offers important ministry to aid those seeking to live chaste lives.
Education in chastity
Many persons and groups have roles in educating children and young people
in chastity. The need for such education is greater than ever today because
of the miseducation in unchastity that American children and young people
receive from other sources.
Parents should teach their children from an early age that chastity is
to be prized and cherished and that unchaste behavior is sinful. Parents
must of course be models of chaste behavior themselves. They can help
their children develop self-mastery by cautioning them against unchaste
thoughts and immodest behavior, and warning them againstwhen they
are young, denying them access tomovies, TV shows, Internet sites,
and other sources of lewdness and pornography.
Parents should chaperone childrens parties and social activities
and supervise dating. (Pre-pubescent and pubescent children shouldnt
date at all.) Catholic parents must see that their children learn and
practice the faith. In the present unhealthy cultural environment, faith
and virtuous behavior cant be taken for granted or left to chance.
Parishes and Catholic schools and religious education programs are obliged
to support and reinforce the teaching of conscientious parents. Bearing
in mind that they are role models as well as information sources, religion
teachers and catechistsindeed, all teachers, administrators, coaches,
librarians, and other staffshould know and observe the teaching
of the Church. Every class, subject, and activity, from science and literature
to athletics and the school play, is a potential setting for communicating
Like responsible parents, teachers face a daunting task today, given the
fact that children are bombarded with incitements to be unchaste and may
have hardly heard the word chastity, much less learned what it means and
been helped to live it out. Among other things, teachers need to encourage
their pupils to attend weekly Sunday Mass and receive the sacraments of
penance and the Eucharist regularly.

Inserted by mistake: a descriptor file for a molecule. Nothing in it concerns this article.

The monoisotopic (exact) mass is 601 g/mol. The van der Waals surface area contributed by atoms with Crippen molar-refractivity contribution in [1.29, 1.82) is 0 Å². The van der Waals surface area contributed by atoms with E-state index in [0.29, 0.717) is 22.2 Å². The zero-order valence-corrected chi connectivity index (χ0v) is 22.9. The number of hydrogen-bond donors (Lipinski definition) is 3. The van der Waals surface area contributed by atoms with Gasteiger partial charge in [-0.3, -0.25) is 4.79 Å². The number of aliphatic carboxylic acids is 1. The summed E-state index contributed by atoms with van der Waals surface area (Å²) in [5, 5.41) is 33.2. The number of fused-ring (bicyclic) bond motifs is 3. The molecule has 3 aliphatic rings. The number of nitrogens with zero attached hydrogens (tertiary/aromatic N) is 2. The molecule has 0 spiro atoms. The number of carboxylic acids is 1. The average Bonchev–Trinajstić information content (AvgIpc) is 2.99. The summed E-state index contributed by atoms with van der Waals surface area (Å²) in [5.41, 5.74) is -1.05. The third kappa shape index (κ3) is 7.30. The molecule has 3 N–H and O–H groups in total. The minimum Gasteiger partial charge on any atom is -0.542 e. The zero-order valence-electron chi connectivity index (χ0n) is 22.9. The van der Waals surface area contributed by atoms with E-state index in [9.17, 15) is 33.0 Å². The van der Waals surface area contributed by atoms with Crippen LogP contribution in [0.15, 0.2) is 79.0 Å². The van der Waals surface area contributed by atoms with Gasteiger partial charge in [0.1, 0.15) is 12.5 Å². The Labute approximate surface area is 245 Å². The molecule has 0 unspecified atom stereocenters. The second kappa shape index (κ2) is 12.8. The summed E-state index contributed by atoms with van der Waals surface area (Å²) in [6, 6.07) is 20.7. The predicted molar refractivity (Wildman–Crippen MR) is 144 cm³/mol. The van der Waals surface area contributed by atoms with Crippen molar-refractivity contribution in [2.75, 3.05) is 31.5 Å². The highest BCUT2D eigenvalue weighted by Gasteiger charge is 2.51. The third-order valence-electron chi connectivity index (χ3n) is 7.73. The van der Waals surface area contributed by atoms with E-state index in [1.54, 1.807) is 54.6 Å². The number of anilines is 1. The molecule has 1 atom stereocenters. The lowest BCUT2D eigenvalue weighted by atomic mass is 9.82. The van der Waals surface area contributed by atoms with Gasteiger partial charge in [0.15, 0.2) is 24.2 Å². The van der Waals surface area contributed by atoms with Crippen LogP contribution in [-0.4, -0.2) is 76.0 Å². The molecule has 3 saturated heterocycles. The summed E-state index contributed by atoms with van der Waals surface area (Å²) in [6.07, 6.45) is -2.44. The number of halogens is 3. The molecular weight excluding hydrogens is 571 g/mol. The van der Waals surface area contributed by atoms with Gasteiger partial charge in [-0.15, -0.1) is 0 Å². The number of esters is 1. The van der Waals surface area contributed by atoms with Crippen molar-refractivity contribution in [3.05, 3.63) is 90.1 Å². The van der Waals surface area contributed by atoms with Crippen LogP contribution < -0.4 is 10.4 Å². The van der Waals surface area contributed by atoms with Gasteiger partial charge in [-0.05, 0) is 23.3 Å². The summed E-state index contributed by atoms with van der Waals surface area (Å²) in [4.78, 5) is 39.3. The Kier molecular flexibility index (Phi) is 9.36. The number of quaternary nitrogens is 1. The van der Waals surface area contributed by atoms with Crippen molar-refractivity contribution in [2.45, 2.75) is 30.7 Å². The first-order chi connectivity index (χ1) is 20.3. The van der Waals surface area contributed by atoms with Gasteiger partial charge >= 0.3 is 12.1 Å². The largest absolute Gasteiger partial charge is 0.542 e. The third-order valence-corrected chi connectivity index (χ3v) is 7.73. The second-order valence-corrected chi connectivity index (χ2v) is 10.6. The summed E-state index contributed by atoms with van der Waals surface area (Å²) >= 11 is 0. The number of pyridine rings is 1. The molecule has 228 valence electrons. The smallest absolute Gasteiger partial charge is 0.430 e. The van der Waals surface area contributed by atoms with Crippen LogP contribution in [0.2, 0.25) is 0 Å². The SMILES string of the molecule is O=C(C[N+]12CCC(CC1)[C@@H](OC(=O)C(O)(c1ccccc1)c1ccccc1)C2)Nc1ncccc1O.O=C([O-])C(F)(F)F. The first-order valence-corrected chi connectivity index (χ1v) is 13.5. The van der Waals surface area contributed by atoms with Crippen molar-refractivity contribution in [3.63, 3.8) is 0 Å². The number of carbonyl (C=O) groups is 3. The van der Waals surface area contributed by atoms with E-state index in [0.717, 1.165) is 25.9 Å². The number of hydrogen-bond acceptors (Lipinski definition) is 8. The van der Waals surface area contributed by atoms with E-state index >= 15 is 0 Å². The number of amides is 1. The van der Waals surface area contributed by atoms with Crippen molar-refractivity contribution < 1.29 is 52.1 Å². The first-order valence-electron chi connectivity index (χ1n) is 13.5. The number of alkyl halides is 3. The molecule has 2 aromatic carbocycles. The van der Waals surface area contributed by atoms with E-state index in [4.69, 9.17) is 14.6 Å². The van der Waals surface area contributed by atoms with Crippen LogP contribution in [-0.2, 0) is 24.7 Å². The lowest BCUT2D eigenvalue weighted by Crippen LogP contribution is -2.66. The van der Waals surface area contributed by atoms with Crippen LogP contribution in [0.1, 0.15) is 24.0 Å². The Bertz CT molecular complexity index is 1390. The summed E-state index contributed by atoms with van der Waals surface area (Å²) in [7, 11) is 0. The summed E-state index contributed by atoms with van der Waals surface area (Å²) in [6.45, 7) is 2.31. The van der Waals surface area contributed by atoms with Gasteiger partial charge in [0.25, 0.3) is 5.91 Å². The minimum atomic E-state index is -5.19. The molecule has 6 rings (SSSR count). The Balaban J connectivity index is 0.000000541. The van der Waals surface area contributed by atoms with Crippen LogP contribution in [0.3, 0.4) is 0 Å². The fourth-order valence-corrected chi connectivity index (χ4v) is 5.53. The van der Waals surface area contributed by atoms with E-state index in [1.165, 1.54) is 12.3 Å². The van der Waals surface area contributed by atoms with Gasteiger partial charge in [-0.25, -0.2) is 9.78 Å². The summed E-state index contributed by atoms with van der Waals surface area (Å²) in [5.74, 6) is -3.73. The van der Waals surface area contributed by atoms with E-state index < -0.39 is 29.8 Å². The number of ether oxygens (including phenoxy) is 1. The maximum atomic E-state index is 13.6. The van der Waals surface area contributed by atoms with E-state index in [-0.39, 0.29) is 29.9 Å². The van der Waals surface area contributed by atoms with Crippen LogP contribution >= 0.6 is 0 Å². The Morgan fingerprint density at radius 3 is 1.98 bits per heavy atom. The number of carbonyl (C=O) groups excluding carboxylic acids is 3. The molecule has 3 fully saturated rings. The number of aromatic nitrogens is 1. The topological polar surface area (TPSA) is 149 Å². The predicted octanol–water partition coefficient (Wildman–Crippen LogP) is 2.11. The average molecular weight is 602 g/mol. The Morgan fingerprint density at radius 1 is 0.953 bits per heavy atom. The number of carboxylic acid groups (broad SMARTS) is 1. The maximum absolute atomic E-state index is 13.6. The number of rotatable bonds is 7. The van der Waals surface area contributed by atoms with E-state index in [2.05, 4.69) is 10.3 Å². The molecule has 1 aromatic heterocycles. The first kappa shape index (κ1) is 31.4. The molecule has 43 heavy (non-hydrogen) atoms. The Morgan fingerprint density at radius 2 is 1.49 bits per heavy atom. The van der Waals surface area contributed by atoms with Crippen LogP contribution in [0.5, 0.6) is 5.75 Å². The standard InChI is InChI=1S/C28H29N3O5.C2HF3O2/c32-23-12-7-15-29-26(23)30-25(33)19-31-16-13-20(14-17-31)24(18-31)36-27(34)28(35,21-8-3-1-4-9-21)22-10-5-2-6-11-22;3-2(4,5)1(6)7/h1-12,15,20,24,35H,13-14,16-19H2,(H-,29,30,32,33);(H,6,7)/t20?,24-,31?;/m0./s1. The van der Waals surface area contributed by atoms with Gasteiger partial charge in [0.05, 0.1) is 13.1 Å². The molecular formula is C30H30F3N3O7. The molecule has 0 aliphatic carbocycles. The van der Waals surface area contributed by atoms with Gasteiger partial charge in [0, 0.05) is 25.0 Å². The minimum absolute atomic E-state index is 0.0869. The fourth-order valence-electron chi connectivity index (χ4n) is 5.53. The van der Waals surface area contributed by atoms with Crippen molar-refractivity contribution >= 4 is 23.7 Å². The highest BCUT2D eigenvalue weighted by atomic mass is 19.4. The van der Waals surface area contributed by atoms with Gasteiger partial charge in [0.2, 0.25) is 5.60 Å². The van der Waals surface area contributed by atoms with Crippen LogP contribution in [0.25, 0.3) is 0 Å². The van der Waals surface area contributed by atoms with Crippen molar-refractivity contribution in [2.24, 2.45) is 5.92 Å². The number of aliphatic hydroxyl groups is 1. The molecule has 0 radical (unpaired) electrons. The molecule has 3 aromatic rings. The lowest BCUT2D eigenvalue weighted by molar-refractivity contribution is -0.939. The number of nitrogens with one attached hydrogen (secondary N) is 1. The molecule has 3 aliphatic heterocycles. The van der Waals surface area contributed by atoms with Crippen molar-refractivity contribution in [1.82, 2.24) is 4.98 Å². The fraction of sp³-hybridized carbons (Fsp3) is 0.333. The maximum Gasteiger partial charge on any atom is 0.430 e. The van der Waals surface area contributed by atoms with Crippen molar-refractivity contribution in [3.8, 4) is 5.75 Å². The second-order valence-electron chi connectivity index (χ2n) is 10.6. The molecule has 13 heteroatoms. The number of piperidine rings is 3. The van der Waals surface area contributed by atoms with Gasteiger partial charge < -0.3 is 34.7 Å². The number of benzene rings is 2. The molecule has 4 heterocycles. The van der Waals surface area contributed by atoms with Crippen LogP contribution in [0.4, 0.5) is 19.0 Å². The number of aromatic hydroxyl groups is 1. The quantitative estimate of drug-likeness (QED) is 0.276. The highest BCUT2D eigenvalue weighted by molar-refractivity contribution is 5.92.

Parish priests should speak the truth about human sexuality and sexual
sin. Homilies, the sacrament of Penance, and sacramental preparation,
especially before marriage, are important occasions for doing this. Pastoral
sensitivity is always in order, but silence is not.
Careful instruction in Natural Family Planning should be part of marriage-preparation
programs. NFP should never be presented as merely a subject for discussion
that listeners are free to ignore. Where our own knowledge may be behind
the times, we bishops and priests need to update ourselves on Natural
Family Planning, Pope John Paul IIs theology of the body, and other
Let us take the Blessed Virgin Mary as our model and guide. As the Second
Vatican Council affirmed in Lumen Gentium (64), Mary "preserves
with virginal purity an integral faith, a firm hope, and a sincere charity."
Her special spiritual fruitfulness comes from purity and openness to the
Fathers will; by imitating her, we too can be spiritually fruitful.
But the Blessed Virgin is more than just someone to imitate. As mediatrix
of grace to those who call upon her with sincere devotion, she helps us
in our efforts to be holy. Loving us with a mothers compassion, she
wants Christ to be born in us individually and as a pilgrim Church. With
Gods grace, through Mary, may we all be chaste. "Blessed are
the pure in heart, for they shall see God." (Mt 5:8)
> Read Part
1 of "Practicing Chastity in an Unchaste Age"
Related IgnatiusInsight.com Articles, Columns, and Book Excerpts:
Male and Female He Created Them | Cardinal Estevez
Teens, Sex, and Real Love | Interview with Mary Beth Bonacci | Mary Beth Bonacci
From Catholicism to Radical Feminism and Back | An Interview with Lorraine V. Murray
The Truth About Conscience | John F. Kippley
Marriage and the Family in Casti Connubii and Humanae
Vitae | Rev. Michael Hull, S.T.D.
The Challenge of Marriage Preparation | Dr. Janet E. Smith
Entering Marriage with Eyes Wide Open | Edward Peters
Human Sexuality and the Catholic Church
| Donald P. Asci | Introduction to The Conjugal Act as a Personal Act
Who Is Married? | Edward Peters
Joseph F. Martino heads the Diocese of Scranton, Pennsylvania.
This pastoral letter was released on December 8, 2004: the 150th anniversary
of the proclamation of the dogma of the Immaculate Conception; it is reprinted
here with permission.